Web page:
Inside The Locker: Draftermath | One of Us

Inside The Locker: Draftermath

8 Submitted by on Tue, 01 September 2015, 08:59
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Welcome back to another episode of ITL–your official no flex zone.

First, we reflect about our recent fantasy draft and argue. Mistakes were made.

Then we spend probably too much time talking about participation trophies: Are they stupid? Do they stunt childhood development? Or are they important teasers for small children? Five men who aren’t dads argue.

We also break down the NFC South and AFC South–telling you will win and in what order they’ll finish.

Ten years later, we also reflect about Hurricane Katrina and New Orleans–and how it changed the course of modern sports.

All this and some dog barking on this week’s edition.

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Brian is a four-year veteran of the interwebs, a member of The Austin Film Critics Association, and currently writes for Film School Rejects, Movie Pilot, Movies.com, and Fandango. An obsessive consumer of film, Brian loves everything from Buster Keaton to 80s post-apocalyptic sci-fi. He’s also a diehard Indianapolis Colts fan and collects VHS, laser discs, and classic game systems. An eighth-level geek overlord, Brian is one of the founders of OneOfUs.net, the brainchild of he and partner in crime Christopher Lawrence Cox. Brian cohosts both the Inside the Locker and Digital Noise podcasts.
  • Tristan Milner

    I have to be honest with you guys. Aside from Elliot’s TMNT 2: SotO reference, this episode was devoid of geek culture. It feels like any other sports podcast on the internet and doesn’t really stand out as a result. As much I like listening to Elliot and JC talk, I don’t feel the need to download this anymore from my Itunes list. Now be honest with me, Am I being that asshole for liking what was instead of what is? Have I lived long enough to see myself become the Villain? Don’t pull any punches with your responses please.

    • Brian_Salisbury

      Asshole? No. Short-sighted for ceasing listening to a podcast because you didn’t one episode? Yes.

      • Tristan Milner

        Since you left I’ve felt this show was leaning closer towards generic sportscast and this episode was the point I had to call it quits. I guess you where the soul of it and, as much as I like listening to JC and fellow lover on anime Elliot, it really has lost sight of what made it, well, One of Us. Gooble Gobble.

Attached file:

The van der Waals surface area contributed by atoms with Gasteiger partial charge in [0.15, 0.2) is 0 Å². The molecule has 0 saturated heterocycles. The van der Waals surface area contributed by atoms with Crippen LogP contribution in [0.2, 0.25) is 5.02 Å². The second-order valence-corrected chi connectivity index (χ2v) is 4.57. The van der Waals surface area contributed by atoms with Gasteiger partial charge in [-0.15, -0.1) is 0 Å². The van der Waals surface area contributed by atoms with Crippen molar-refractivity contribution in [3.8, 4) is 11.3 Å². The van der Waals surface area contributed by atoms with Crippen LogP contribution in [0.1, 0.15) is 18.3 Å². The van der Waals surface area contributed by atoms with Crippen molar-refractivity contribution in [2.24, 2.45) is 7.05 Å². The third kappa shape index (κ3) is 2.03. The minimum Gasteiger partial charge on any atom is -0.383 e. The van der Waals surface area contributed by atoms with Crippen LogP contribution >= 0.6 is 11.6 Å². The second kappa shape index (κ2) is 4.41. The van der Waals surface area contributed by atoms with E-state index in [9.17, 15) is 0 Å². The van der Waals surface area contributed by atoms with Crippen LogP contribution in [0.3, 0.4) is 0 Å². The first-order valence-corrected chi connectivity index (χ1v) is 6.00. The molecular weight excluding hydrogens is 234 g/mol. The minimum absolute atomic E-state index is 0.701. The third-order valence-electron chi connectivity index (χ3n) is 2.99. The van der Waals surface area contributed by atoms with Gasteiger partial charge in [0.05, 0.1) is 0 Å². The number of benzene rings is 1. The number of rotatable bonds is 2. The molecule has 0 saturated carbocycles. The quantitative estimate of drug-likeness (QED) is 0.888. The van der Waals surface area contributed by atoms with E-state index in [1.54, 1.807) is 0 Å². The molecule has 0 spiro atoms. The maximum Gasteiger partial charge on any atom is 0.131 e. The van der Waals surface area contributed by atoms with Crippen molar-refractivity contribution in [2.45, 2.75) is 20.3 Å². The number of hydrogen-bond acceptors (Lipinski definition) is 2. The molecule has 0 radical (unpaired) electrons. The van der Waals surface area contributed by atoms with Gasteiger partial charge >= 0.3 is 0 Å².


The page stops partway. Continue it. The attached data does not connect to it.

• Brian_Salisbury

          Sorry you feel that way. I disagree.

          • Rock-X

            Unfortunately, Brian, I don’t. This episode, I found myself stopping to watch something else every twenty minutes of listening to this episode. As much as I do still enjoy this podcast, I can say this one is leading less to “blending of Geekery & Sports”, and more towards “Leaderboard: The E-sports podcast”, which is what Tristan described: Generic Sports Talk.

    • Preston

      Enjoy the show for what it is. Since Salisbury left I think it hasn’t missed a beat. Sure, I could point out things I don’t like, but the positive greatly out-wieghts the negative, so what the fuck? This is the only podcast that blends two things I love–geekery and sports–can’t get that anywhere else.
      Also, you’re basing your complaint on one episode, which doesn’t make you a villain–just impractical.

  • Scott Johnson

    In my experience, I have rarely encountered millennials who grew up entitled in that manner, who received tons of participation trophies and expected life to be handed to them. I feel that stigma only reasonably applies to the super rich who don’t need to be challenged because they have a perfect net. What needs to be considered is that society is evolving at a breakneck speed that is really hard to predict, because children and teens can be so radically different from what we are familiar with. (Thanks to the Internet, admittedly) There are too many socio/political concerns to count questioning how children need to be protected, adults need to be punished, and what counts as a danger vs. neglect.

    As technology moves forward, generations have smaller and smaller gaps. From personal experience; I’m 26 and my brother is 30. He constantly refers to “my generation” being a lot more needy and anti-social. I believe the other societal problem stems from a higher demand in output/progression within a short period of time. The “movie stereotype” that college or grad school is a vacation before life is becoming less true ever year. (See all the college graduates who have trouble finding jobs because they demand employment and a degree despite some people only having time or funds for one)

    Children do not physically need participation trophies. I do believe we need to explain to children that experience or items (like jacket or jerseys) are as valid as participation trophies; that will help them grow.

    I didn’t expect myself to get into this during Inside The Locker, but here you go. Hope that gives you guys some insight.

    • Preston

      Have you ever seen a child react to receiving a participation trophy (by child I mean a 4 to 6 year-old)? It’s a huge confidence boost and something they can be proud of. It’s also a reward for being part of a group or team–a token of sorts. It’s not a bad thing if the child comprehends what it stands for.